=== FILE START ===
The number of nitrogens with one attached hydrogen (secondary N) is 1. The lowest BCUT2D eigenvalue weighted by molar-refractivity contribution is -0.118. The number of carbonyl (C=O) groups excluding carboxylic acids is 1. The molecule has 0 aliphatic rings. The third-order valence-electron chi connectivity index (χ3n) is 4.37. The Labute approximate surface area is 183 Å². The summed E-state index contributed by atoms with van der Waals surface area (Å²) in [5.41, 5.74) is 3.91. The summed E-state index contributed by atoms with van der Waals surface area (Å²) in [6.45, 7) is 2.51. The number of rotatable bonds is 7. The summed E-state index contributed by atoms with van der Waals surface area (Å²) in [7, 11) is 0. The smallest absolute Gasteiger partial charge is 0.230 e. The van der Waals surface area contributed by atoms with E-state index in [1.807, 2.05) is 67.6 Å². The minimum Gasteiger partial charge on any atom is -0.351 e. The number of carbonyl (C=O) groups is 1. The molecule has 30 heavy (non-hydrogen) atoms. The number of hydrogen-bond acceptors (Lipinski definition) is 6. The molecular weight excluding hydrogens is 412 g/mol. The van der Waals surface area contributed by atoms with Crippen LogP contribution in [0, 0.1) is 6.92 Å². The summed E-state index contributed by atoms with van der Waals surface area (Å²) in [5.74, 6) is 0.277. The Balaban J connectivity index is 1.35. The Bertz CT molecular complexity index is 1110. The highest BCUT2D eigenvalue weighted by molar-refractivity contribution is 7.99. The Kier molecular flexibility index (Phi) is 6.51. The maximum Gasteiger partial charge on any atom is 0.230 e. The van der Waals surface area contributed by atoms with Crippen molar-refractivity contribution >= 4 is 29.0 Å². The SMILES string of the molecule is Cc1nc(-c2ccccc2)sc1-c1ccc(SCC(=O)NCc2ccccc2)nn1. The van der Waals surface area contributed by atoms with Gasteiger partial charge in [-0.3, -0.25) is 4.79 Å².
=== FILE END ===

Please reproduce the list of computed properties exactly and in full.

The number of nitrogens with one attached hydrogen (secondary N) is 1. The lowest BCUT2D eigenvalue weighted by molar-refractivity contribution is -0.118. The number of carbonyl (C=O) groups excluding carboxylic acids is 1. The molecule has 0 aliphatic rings. The third-order valence-electron chi connectivity index (χ3n) is 4.37. The Labute approximate surface area is 183 Å². The summed E-state index contributed by atoms with van der Waals surface area (Å²) in [5.41, 5.74) is 3.91. The summed E-state index contributed by atoms with van der Waals surface area (Å²) in [6.45, 7) is 2.51. The number of rotatable bonds is 7. The summed E-state index contributed by atoms with van der Waals surface area (Å²) in [7, 11) is 0. The smallest absolute Gasteiger partial charge is 0.230 e. The van der Waals surface area contributed by atoms with E-state index in [1.807, 2.05) is 67.6 Å². The minimum Gasteiger partial charge on any atom is -0.351 e. The number of carbonyl (C=O) groups is 1. The molecule has 30 heavy (non-hydrogen) atoms. The number of hydrogen-bond acceptors (Lipinski definition) is 6. The molecular weight excluding hydrogens is 412 g/mol. The van der Waals surface area contributed by atoms with Crippen LogP contribution in [0, 0.1) is 6.92 Å². The summed E-state index contributed by atoms with van der Waals surface area (Å²) in [5.74, 6) is 0.277. The Balaban J connectivity index is 1.35. The Bertz CT molecular complexity index is 1110. The highest BCUT2D eigenvalue weighted by molar-refractivity contribution is 7.99. The Kier molecular flexibility index (Phi) is 6.51. The maximum Gasteiger partial charge on any atom is 0.230 e. The van der Waals surface area contributed by atoms with Crippen molar-refractivity contribution >= 4 is 29.0 Å². The SMILES string of the molecule is Cc1nc(-c2ccccc2)sc1-c1ccc(SCC(=O)NCc2ccccc2)nn1. The van der Waals surface area contributed by atoms with Gasteiger partial charge in [-0.3, -0.25) is 4.79 Å².